The Boy in the Striped Pajamas by John Boyne

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The Boy in the Striped Pajamas by John Boyne (David Fickling Books, 2006) is not a “fun” or amusing book, but it is just as highly improbable, and I think that is something every reader of it should realize: this is not a historically accurate book. The subtitle is “A Fable,” altho ugh more accurately it is an allegory. It is meant to represent larger issues, much as Barnaby Brockett’s story (reviewed here) does.

With those caveats, then, I will tell you a little bit about The Boy in the Striped Pajamas. A young boy must move with his family to a new place, a place where there are no other children for him to play with. This sounds ordinary enough, right? It is not, for his new home is “Out-With” and the person who sent them to work there is “the Fury.” When Bruno befriends a boy on the other side of the fence (a Jewish child who is imprisoned and starving), his life is changed. He doesn’t realize that Shmuel is lacking the things he has. But he sees him as a friend.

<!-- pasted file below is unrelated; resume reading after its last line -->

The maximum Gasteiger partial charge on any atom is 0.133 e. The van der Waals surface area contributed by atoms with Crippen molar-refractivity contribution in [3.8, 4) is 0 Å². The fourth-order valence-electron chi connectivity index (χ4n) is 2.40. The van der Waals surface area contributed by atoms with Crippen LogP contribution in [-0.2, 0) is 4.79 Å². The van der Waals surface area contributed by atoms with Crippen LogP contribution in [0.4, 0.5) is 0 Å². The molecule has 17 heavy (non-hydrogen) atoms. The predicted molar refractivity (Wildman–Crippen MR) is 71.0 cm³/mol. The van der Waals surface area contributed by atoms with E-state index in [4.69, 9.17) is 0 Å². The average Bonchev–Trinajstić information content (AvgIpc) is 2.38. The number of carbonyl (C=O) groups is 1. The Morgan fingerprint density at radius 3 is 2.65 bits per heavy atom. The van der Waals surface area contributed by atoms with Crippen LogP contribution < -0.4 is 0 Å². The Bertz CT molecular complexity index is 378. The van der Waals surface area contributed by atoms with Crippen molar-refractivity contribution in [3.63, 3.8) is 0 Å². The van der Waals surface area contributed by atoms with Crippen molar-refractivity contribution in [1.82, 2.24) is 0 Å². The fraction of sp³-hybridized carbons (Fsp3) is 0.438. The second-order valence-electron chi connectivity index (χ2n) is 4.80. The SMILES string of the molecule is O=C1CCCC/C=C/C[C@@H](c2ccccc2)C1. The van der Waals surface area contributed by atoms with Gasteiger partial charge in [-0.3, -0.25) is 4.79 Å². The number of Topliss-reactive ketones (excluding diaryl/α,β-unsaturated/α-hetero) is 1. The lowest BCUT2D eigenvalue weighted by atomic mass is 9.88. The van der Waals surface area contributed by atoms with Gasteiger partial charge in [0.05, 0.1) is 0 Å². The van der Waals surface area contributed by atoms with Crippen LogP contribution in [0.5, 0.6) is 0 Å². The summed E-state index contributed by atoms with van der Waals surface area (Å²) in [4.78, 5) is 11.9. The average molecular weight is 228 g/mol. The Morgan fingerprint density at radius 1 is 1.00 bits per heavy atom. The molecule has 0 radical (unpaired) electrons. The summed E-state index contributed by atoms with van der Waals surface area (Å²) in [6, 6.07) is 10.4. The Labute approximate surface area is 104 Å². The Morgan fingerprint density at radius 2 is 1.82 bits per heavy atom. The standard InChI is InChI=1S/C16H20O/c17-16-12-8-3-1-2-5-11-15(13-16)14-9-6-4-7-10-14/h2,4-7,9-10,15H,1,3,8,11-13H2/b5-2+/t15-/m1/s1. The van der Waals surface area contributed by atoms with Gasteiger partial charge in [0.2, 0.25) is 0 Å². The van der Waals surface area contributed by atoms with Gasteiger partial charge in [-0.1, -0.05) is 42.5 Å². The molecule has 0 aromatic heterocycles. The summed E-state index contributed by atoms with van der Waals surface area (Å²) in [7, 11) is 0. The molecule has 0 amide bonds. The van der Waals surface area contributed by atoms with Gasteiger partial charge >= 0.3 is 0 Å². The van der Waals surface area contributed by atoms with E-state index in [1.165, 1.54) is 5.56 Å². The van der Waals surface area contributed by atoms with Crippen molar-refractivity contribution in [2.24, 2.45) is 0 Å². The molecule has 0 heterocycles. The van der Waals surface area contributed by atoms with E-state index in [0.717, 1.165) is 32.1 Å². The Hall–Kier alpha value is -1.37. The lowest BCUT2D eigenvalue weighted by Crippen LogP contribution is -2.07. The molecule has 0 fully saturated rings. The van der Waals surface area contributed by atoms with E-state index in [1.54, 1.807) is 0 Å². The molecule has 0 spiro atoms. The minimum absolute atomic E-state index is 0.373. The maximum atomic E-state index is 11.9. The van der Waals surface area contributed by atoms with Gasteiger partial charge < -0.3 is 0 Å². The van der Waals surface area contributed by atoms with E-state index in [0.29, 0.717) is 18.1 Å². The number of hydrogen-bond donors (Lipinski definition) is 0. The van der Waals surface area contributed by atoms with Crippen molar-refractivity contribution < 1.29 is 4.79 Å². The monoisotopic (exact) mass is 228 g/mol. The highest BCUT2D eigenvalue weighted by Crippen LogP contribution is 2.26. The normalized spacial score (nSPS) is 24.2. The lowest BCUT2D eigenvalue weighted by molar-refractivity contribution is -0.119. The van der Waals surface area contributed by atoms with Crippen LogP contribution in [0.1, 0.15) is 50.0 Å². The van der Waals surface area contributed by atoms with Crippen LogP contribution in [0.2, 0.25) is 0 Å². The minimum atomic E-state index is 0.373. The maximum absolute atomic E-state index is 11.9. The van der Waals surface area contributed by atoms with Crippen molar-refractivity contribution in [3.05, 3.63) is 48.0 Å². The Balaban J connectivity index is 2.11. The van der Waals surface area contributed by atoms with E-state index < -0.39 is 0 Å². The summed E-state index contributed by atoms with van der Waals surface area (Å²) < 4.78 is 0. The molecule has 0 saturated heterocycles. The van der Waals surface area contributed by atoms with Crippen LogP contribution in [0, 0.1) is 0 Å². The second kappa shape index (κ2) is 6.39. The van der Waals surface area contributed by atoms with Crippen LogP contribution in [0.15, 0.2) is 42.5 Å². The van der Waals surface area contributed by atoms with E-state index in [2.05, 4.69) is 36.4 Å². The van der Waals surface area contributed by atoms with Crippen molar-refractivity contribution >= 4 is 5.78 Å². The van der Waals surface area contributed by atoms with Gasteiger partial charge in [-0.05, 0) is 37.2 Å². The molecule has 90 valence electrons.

It is highly unrealistic that a 9-year-old son of a Nazi leader would not be indoctrinated in Nazism and racial discrimination. Bruno is beyond naive, and his story is therefore completely improbable. But I felt that his ignorance doesn’t diminish the powerful effect his story has on the reader. Rather, it strengthens the message. Because the author does not frequently spell out the details of Nazism and the war, the setting seems much more timeless; Bruno could almost be any boy making a friend with a child that is otherwise shunned on the other side of any fence.

Because the book is about the Holocaust, albeit subtly, parents should read it before sharing it with children. Not all children would be ready for the suggested horrors.

Reviewed on February 8, 2013

About the author 

Rebecca Reid

Rebecca Reid is a homeschooling, stay-at-home mother seeking to make the journey of life-long learning fun by reading lots of good books. Rebecca Reads provides reviews of children's literature she has enjoyed with her children; nonfiction that enhances understanding of educational philosophies, history and more; and classical literature that Rebecca enjoys reading.

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